It has been two months since the official April Fool’s Day start of the Electronic Logging Device mandate. The debate over instituting electronic monitoring of driver operations is settled. It is a done deal. Now’s the time for the industry and regulators to implement the law in practical terms.
Since FMCSA-required ELDs are now in place, the long standing 14-hour HoS mandate no longer has a paper-based middle man to hide behind. As a result, the industry is now clouded by the regulatory exhaust fumes emanating from tighter compliance and greater data transparency.
Back in January, Fleet Owner magazine’s Sean Kilcarr covered what those coming challenges might look like from the perspective of two leading motor carrier executives – Dean Newell, vice president of safety and training for Maverick Transportation, and Dave Manning, current chairman of the American Trucking Association and president of TCW Inc.
I Can See For Miles
Speaking at the National Association of Truck Stop Operators (NATSO), Newell and Manning concluded that HoS rules under ELD regs are “too rigid” and need real adjustments so drivers can be better equipped to deal with the realities of the road and the apparent swamp of shipping dispatch – and that includes regional traffic congestion – something the legislation, despite reams of data presented by driver’s groups didn’t seem to account for. Go figure, legislation that affects millions without a basis in reality.
According to Newell, Maverick is a veteran at using ELD-like technology to lend transparency to driver operating ours and fleet operations, and has been using automatic onboard recording devices or AOBRDs since 2010. The precursors to ELDs, Newell said the data they have gathered reveals Maverick’s drivers actually drive only 6.5 to 7.5 hours per day out of the 11 hours available to them under the 14-hour on-duty time. The rest he says is lost to time spent loading and unloading, which Newell points out can lead to 1 1/2 to 2 hours on average in delays.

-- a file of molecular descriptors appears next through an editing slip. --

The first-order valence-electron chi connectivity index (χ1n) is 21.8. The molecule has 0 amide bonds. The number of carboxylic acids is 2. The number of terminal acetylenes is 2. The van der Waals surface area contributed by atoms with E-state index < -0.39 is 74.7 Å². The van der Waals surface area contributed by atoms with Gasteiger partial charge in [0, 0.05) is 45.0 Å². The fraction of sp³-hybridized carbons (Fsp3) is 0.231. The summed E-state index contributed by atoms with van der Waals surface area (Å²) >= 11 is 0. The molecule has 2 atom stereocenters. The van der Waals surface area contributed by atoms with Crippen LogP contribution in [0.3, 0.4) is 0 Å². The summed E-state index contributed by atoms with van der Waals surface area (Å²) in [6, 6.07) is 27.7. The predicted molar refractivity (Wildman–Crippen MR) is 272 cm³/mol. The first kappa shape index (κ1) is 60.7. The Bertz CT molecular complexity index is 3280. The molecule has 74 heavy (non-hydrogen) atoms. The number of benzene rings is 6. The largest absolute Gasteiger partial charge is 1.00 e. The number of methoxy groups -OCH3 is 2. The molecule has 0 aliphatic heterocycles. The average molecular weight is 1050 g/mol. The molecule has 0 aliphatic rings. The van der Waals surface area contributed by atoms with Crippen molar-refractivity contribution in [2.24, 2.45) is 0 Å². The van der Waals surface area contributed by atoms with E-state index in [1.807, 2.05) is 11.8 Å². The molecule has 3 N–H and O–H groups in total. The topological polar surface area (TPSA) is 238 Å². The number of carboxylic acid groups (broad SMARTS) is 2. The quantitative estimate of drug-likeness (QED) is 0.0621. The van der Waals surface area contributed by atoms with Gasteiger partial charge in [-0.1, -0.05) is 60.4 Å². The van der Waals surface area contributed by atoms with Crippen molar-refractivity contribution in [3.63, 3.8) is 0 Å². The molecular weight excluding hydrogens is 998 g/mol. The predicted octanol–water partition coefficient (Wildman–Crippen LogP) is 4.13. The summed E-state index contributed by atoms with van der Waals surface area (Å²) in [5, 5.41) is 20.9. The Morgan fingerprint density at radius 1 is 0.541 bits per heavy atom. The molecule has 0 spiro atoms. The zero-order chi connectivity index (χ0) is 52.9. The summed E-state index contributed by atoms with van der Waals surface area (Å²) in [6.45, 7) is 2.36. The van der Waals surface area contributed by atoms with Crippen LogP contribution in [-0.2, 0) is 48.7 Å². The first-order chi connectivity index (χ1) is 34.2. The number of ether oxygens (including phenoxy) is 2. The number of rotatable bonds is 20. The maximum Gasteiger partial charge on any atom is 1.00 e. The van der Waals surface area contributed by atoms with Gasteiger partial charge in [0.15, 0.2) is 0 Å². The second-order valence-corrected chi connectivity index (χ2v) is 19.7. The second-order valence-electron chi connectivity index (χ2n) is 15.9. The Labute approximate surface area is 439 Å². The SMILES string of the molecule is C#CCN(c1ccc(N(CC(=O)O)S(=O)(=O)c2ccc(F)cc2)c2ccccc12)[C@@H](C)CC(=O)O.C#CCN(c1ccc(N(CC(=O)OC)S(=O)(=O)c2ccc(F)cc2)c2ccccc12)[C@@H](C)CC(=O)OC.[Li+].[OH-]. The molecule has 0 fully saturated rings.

“If we could figure out how to get a half an hour to an hour of more drive time per day,” explains Newell, “that would go a long way to reducing the driver shortage.” Exiting an interstate to refuel can cost 30 minutes or more to a driver, he explained noting that “cutting that down to 15 minutes would return more drive time to a truck operator.”
Does Anybody Really Know What Time it Is?
ATA’s Manning offered something positive saying the move to ELDs has created incremental time savings because an ELD accounts for every minute: “We’ve found that change saves up to two and half hours per week.” That is super news, but that minute-to-minute accounting and the “rigidity” of the 14-hour clock are creating other challenges, says Newell. “The AOBRD would not start recording time until the truck broke 14 mph, but the ELD kicks in at 5 mph -- So say a driver is parked for the day at a truck stop, but then shifts his truck to allow another vehicle to fit in. He either broke his (14-hour) clock or just started it for the day.”
And stating the obvious, Manning points out “That’s an unintended consequence of the HoS rules. Drivers can’t stop the clock; they can’t wait for traffic congestion to die down. If they spend 45 minutes searching for a parking spot at a truck stop, the ELD is going to capture that. They need more flexibility; especially the flexibility to rest when they need to rest.”
The editors at FreightWaves reported recently that HoS mandates will put tremendous pressure on food and other shippers because it ultimately increases the time it takes for freight delivery. It also reduces the profit margins of fleets and drive up rates, reports FreightWaves analyst Vishnu Rajamanickam.